From The Guardian
The spying provision that allows warrantless access to our emails is being debated in Congress. We must all urge our representatives to oppose it
Lost amid the constant headlines about hearings on social media companies and Russia, is that Congress is having the most important debate on privacy rights in years.
While it's an uphill battle, if enough pressure is put on representatives in the coming months, there is a real chance some of the most controversial NSA surveillance powers exposed by Edward Snowden could be substantially restricted.
Section 702 of the Foreign Intelligence Surveillance Act (FISA) -- the controversial spying provision that allows the NSA to spy on hundreds of thousands of foreign individuals and warrantless access to Americans' emails -- expires at the end of the year. The Trump administration and intelligence agencies are lobbying for the law to be permanently reauthorized, but a bipartisan coalition of congressmen are pushing for important reforms.
Section 702 is the law that's behind the Prism program first revealed by Edward Snowden in 2013. At its essence, the law authorizes two types of broad spying powers: "downstream" surveillance, where the secret FISA court approves surveillance orders on broad categories of people overseas who may be talking to Americans, which the NSA can access at a lower standard than a traditional probable cause warrant. And "upstream surveillance," where the government uses its covert access to internet backbone and scans large amounts of email and web traffic that goes into and out of the United States.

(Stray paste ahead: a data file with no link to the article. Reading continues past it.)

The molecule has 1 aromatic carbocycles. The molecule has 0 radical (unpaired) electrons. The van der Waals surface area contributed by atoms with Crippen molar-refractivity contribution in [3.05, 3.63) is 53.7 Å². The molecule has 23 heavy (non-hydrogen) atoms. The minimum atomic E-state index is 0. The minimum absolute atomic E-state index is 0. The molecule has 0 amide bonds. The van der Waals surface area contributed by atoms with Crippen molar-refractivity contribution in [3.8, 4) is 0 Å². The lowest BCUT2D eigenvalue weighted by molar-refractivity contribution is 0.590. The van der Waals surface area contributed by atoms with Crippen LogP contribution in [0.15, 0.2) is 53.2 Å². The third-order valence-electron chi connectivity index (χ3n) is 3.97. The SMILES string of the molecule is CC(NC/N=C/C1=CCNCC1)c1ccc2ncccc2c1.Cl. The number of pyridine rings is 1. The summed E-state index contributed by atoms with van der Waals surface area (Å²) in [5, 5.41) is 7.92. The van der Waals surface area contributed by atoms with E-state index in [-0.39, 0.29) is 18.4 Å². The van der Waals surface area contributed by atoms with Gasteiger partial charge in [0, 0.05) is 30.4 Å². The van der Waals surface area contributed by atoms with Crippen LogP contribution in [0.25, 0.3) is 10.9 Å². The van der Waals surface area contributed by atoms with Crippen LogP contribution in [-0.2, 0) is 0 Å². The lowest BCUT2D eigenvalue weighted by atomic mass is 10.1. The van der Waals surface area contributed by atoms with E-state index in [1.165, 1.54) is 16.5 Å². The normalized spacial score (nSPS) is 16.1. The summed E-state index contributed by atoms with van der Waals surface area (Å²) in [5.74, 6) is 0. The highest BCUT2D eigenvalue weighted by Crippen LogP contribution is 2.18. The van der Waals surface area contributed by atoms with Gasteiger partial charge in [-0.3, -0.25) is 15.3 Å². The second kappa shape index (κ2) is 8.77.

How many Americans are affected by the law? We literally have no idea -- because the government refuses to disclose it. But we do know it's likely unconstitutional. The Electronic Frontier Foundation (EFF) and the American Civil Liberties Union (ACLU) have been challenging the constitutionality of the law for years, but so far the government has thrown up so many procedural and catch-22 secrecy hurdles, there's never been a definitive ruling on the law.
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Trevor Timm is a co-founder and the executive director of the Freedom of the Press Foundation. He is a writer, activist, and lawyer who specializes in free speech and government transparency issues. He has contributed to The (more...)
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